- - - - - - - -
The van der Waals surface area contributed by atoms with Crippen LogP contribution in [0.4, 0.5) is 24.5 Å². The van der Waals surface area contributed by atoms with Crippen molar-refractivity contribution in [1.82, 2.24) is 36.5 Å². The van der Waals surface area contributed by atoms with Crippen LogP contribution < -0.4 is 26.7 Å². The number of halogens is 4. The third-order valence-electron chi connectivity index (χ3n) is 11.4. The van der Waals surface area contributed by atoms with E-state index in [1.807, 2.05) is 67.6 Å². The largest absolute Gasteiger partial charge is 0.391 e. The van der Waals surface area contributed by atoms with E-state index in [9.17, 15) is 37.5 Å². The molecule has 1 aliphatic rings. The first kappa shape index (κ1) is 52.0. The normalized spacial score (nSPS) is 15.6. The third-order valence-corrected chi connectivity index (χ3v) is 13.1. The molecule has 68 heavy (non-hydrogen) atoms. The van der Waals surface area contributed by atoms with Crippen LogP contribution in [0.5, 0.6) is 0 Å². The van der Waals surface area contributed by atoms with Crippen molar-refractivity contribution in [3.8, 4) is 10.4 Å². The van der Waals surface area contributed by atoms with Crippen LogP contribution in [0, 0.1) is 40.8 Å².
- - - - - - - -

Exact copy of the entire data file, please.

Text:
The van der Waals surface area contributed by atoms with Crippen LogP contribution in [0.4, 0.5) is 24.5 Å². The van der Waals surface area contributed by atoms with Crippen molar-refractivity contribution in [1.82, 2.24) is 36.5 Å². The van der Waals surface area contributed by atoms with Crippen LogP contribution < -0.4 is 26.7 Å². The number of halogens is 4. The third-order valence-electron chi connectivity index (χ3n) is 11.4. The van der Waals surface area contributed by atoms with E-state index in [1.807, 2.05) is 67.6 Å². The largest absolute Gasteiger partial charge is 0.391 e. The van der Waals surface area contributed by atoms with E-state index in [9.17, 15) is 37.5 Å². The molecule has 1 aliphatic rings. The first kappa shape index (κ1) is 52.0. The normalized spacial score (nSPS) is 15.6. The third-order valence-corrected chi connectivity index (χ3v) is 13.1. The molecule has 68 heavy (non-hydrogen) atoms. The van der Waals surface area contributed by atoms with Crippen LogP contribution in [0.5, 0.6) is 0 Å². The van der Waals surface area contributed by atoms with Crippen molar-refractivity contribution in [3.8, 4) is 10.4 Å². The van der Waals surface area contributed by atoms with Crippen LogP contribution in [0, 0.1) is 40.8 Å².